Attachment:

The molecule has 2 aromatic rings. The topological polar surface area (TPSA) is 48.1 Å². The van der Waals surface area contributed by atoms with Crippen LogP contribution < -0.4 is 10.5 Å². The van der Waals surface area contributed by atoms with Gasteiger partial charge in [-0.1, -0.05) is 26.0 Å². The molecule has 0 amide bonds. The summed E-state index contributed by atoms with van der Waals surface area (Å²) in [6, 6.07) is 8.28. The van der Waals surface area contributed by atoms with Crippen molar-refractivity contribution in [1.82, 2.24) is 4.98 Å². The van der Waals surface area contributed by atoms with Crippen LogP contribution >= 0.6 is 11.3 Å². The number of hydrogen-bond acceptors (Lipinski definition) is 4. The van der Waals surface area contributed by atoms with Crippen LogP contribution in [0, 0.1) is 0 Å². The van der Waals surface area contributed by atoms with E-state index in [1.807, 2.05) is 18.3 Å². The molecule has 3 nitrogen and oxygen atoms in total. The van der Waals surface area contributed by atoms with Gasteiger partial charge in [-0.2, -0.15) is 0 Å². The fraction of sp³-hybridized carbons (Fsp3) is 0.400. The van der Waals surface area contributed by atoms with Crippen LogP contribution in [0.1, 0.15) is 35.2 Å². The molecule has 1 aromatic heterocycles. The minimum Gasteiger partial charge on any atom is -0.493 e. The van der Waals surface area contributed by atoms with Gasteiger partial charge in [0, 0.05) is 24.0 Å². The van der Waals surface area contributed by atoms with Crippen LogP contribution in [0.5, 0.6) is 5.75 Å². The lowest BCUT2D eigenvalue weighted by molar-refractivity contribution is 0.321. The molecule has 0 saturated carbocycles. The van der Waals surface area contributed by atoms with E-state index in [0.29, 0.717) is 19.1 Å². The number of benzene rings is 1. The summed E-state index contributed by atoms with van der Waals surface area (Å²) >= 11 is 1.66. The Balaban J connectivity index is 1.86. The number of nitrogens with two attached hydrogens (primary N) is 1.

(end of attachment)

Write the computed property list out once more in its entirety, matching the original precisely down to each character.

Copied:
The molecule has 2 aromatic rings. The topological polar surface area (TPSA) is 48.1 Å². The van der Waals surface area contributed by atoms with Crippen LogP contribution < -0.4 is 10.5 Å². The van der Waals surface area contributed by atoms with Gasteiger partial charge in [-0.1, -0.05) is 26.0 Å². The molecule has 0 amide bonds. The summed E-state index contributed by atoms with van der Waals surface area (Å²) in [6, 6.07) is 8.28. The van der Waals surface area contributed by atoms with Crippen molar-refractivity contribution in [1.82, 2.24) is 4.98 Å². The van der Waals surface area contributed by atoms with Crippen LogP contribution >= 0.6 is 11.3 Å². The number of hydrogen-bond acceptors (Lipinski definition) is 4. The van der Waals surface area contributed by atoms with Crippen LogP contribution in [0, 0.1) is 0 Å². The van der Waals surface area contributed by atoms with E-state index in [1.807, 2.05) is 18.3 Å². The molecule has 3 nitrogen and oxygen atoms in total. The van der Waals surface area contributed by atoms with Gasteiger partial charge in [-0.2, -0.15) is 0 Å². The fraction of sp³-hybridized carbons (Fsp3) is 0.400. The van der Waals surface area contributed by atoms with Crippen LogP contribution in [0.1, 0.15) is 35.2 Å². The molecule has 1 aromatic heterocycles. The minimum Gasteiger partial charge on any atom is -0.493 e. The van der Waals surface area contributed by atoms with Gasteiger partial charge in [0, 0.05) is 24.0 Å². The van der Waals surface area contributed by atoms with Crippen LogP contribution in [0.5, 0.6) is 5.75 Å². The lowest BCUT2D eigenvalue weighted by molar-refractivity contribution is 0.321. The molecule has 0 saturated carbocycles. The van der Waals surface area contributed by atoms with E-state index in [0.29, 0.717) is 19.1 Å². The number of benzene rings is 1. The summed E-state index contributed by atoms with van der Waals surface area (Å²) >= 11 is 1.66. The Balaban J connectivity index is 1.86. The number of nitrogens with two attached hydrogens (primary N) is 1.